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Black women face the taboo of interracial dating
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By Andrea Peyser
November 17, 2014

Black women face the taboo of interracial dating

This may be the last remaining taboo in our supposedly colorblind society.

A New York City woman — beautiful, educated, successful and single — accepted a challenge presented by an online dating service that aimed to fix her up with available men.

“I’m not desperate to get married,’’ said Jacque Reid, who co-hosts the “New York Live” lifestyle show on WNBC-TV News Channel 4, serves as a correspondent for the nationally syndicated “Tom Joyner Morning Show” on the radio, and is the editor in chief of SingleandLivingFab.com.

“I’ve met some good men. I’ve met some bad men and dated very bad men,” laughed Reid, a fitness enthusiast and never-married Atlanta, Ga., native who lives in Manhattan with her pet Shih Tzus — a boy named Sugar-Shane and a girl named Zoe.

“I’m happy being single,” said Reid, who declined to give her age.

She said, “I’m excited about” the Web-based matchup service. “It will be fun — and I’ll get some dates.”

But two days after we spoke last week, a WNBC spokeswoman informed me that Reid no longer planned to accept the dating service’s challenge because she was “busy.”

A friend told me that she’d changed her mind about it.

Why?

The answer may be found in the dating service’s name: InterracialDatingCentral.com.

Reid, who is African-American, had opened herself up to the possibility of going out with men who are not.

Except for one white guy, she has dated only within her race.

Reid had talked about the challenge on the radio and publicly accepted the service’s offer.

She agreed to be featured in a news release announcing that she would go on a series of blind dates with four New York-area bachelors of all races, including African-Americans.

Then the pushback began.

In this day and age, some people are vehemently against the idea of a woman of color going out with men of other backgrounds.

And the opposition comes from within the black community.

How can this be?

Mayor de Blasio, who is white, has been married to a black woman, Chirlane McCray, for more than two decades, and race matters to no one.

But the black character Olivia Pope (played by Kerry Washington), a Washington, DC, crisis manager on the ABC show “Scandal,” is routinely savaged online for having a fictional affair with the show’s married, white president of the United States.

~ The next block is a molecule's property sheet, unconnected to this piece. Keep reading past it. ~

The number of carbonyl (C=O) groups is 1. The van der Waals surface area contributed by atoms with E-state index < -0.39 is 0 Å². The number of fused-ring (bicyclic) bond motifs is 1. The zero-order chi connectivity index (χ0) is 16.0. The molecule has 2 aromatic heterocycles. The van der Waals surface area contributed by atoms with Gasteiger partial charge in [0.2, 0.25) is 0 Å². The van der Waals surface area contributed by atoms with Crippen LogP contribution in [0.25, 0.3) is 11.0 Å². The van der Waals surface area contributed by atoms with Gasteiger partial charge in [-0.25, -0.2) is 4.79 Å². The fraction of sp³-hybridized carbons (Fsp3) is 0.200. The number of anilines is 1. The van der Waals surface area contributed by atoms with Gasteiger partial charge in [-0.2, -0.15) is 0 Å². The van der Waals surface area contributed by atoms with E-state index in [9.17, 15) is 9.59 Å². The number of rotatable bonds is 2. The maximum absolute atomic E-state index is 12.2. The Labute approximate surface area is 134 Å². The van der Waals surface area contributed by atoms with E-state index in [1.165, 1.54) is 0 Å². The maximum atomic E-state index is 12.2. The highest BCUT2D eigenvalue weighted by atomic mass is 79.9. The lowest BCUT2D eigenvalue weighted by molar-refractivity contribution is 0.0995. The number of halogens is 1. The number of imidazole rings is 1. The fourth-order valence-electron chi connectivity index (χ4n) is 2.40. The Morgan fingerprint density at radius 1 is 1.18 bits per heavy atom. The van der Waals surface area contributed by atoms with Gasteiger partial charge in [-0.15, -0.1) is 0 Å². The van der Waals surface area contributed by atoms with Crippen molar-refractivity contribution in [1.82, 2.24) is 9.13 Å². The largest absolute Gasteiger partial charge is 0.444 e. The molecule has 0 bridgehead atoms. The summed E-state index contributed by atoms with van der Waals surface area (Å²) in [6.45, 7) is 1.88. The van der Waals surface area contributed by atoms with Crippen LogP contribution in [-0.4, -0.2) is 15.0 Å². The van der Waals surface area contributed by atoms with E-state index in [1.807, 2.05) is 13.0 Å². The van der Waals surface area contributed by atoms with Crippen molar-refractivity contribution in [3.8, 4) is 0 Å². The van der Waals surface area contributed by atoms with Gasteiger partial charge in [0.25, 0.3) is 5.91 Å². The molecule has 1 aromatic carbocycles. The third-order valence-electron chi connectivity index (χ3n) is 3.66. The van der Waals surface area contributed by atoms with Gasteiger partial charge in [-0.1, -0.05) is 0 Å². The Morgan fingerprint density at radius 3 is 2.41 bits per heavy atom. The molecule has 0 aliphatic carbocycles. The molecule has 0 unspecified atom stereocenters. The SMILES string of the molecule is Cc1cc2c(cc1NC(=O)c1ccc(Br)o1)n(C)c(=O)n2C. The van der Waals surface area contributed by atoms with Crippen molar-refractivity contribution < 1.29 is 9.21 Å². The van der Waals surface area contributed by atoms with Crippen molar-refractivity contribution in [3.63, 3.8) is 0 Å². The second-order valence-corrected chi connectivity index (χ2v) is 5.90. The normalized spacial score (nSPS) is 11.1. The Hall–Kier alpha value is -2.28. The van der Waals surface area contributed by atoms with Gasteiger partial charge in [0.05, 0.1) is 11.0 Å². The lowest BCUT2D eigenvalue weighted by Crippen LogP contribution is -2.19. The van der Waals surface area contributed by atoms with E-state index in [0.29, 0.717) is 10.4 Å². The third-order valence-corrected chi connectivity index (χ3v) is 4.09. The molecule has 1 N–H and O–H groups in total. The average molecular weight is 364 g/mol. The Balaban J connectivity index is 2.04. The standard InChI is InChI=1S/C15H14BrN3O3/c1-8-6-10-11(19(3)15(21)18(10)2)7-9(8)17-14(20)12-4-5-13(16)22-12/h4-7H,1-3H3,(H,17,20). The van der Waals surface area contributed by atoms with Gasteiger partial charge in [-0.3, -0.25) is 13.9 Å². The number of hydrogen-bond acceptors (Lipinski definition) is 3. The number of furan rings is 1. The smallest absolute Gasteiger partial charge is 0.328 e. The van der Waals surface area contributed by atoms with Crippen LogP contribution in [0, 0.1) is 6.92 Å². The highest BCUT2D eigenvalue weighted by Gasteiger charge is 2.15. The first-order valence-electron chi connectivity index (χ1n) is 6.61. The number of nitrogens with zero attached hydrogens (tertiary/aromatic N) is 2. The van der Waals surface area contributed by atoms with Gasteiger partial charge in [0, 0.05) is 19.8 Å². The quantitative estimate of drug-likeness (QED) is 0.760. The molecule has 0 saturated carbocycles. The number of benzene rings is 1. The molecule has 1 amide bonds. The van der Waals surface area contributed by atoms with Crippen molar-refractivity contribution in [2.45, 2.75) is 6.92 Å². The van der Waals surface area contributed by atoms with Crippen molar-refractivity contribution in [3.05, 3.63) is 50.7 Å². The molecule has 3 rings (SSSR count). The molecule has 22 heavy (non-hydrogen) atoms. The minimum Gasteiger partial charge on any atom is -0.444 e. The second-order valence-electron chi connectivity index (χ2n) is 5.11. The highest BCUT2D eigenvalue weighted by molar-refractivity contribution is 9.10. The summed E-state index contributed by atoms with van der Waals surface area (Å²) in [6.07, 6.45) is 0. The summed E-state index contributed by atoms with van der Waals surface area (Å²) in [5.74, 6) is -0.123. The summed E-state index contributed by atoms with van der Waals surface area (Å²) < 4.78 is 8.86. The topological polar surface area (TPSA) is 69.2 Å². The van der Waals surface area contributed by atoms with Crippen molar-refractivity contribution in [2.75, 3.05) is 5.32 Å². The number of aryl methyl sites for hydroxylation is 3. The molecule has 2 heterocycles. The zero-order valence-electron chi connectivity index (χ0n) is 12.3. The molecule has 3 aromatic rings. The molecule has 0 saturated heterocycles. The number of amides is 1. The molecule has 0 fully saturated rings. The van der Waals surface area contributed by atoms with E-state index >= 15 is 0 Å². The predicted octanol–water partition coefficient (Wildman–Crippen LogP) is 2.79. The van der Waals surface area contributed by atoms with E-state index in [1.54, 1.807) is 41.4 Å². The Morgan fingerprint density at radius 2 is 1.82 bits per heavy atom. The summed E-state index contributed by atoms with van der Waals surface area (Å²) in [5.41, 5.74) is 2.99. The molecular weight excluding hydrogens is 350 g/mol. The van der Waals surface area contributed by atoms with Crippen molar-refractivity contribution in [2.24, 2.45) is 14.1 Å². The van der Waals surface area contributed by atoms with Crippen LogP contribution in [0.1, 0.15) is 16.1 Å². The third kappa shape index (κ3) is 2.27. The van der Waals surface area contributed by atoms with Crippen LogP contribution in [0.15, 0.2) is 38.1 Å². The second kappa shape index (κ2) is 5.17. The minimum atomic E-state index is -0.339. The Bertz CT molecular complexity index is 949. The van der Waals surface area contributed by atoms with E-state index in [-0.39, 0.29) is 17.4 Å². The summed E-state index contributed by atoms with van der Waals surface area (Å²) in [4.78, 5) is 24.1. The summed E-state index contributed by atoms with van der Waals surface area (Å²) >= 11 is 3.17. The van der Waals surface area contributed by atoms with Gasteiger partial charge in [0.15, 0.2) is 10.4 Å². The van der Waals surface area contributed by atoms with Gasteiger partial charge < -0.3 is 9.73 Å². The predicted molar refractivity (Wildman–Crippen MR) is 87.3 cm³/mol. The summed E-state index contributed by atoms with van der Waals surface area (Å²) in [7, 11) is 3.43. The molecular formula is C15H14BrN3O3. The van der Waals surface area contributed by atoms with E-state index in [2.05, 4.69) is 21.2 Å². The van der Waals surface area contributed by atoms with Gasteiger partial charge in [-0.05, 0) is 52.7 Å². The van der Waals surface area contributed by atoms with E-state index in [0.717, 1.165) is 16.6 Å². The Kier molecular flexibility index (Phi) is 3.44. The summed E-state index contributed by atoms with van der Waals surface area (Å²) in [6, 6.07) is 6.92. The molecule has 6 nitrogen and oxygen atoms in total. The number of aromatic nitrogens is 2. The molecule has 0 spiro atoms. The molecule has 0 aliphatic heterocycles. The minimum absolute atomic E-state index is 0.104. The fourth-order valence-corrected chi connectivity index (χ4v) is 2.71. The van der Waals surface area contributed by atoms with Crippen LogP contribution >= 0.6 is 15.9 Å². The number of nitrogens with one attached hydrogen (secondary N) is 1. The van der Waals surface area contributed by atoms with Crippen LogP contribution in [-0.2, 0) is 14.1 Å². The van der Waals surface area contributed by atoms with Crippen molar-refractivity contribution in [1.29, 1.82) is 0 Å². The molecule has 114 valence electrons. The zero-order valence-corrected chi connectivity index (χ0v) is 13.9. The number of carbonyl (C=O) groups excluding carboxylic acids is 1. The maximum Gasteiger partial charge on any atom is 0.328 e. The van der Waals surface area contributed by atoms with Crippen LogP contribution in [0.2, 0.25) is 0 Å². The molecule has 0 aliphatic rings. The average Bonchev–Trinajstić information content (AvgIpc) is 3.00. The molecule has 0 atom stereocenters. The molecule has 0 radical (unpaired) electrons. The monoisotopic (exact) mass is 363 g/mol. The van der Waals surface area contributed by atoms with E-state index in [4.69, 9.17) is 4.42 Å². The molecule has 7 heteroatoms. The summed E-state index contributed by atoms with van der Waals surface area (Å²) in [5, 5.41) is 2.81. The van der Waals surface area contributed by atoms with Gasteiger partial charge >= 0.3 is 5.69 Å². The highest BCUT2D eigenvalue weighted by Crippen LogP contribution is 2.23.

“People don’t understand. They think it’s no big deal, but it is,” said Christelyn Karazin, co-author with Janice Roshalle Littlejohn of the book “Swirling: How to Date, Mate, and Relate Mixing Race, Culture and Creed.”

Karazin also writes the blog Beyond Black & White, runs an online forum of the same name and is brand ambassador to the interracial-dating site.

She was set to help Reid find new men.

“Why do you have to be brave to date whomever the hell you want to? This is 2014, not 1814!” she told me.

More than 12 years ago, Karazin, 41, who is African-American, married a white insurance executive, Michael, 42.

The pair lives happily in California with their three kids and Christelyn Karazin’s daughter from a previous relationship.

Yet criticism — some of it hurled online, some of it in Karazin’s face — for “marrying out” can be cruel.

Most of it comes from black men, she told me.

“Black men date or marry interracially at more than double the level women do,” she said.

“They are given a pass. They can date anyone they want to — black women, white women.”

The purpose of the dating challenge, she said, was to expand a woman’s choices.

Black women are up to 50 percent more likely than their male counterparts to graduate from high school, reports the National Association for the Advancement of Colored People and The Schott Foundation for Public Education.

About twice the number of black women attend college as black men, according to the National Coalition of Black Civic Participation.

And the Pew Research Center determined that black men were more than six times as likely as white men to be serving time in prisons and jails in 2010.

Meanwhile, said Karazin, the rate of out-of-wedlock births to black women is 72 to 80 percent — up to 100 percent in some communities.

Some of the ills facing black men, particularly high incarceration rates for relatively minor crimes, are unfair to them.

But Karazin does not believe that black women should be limited by race when choosing partners.

She’s right.

Skin color should not matter when it comes to love.

©2007-2021 Andrea Peyser and andreapeyser.com; No Reuse without permission.
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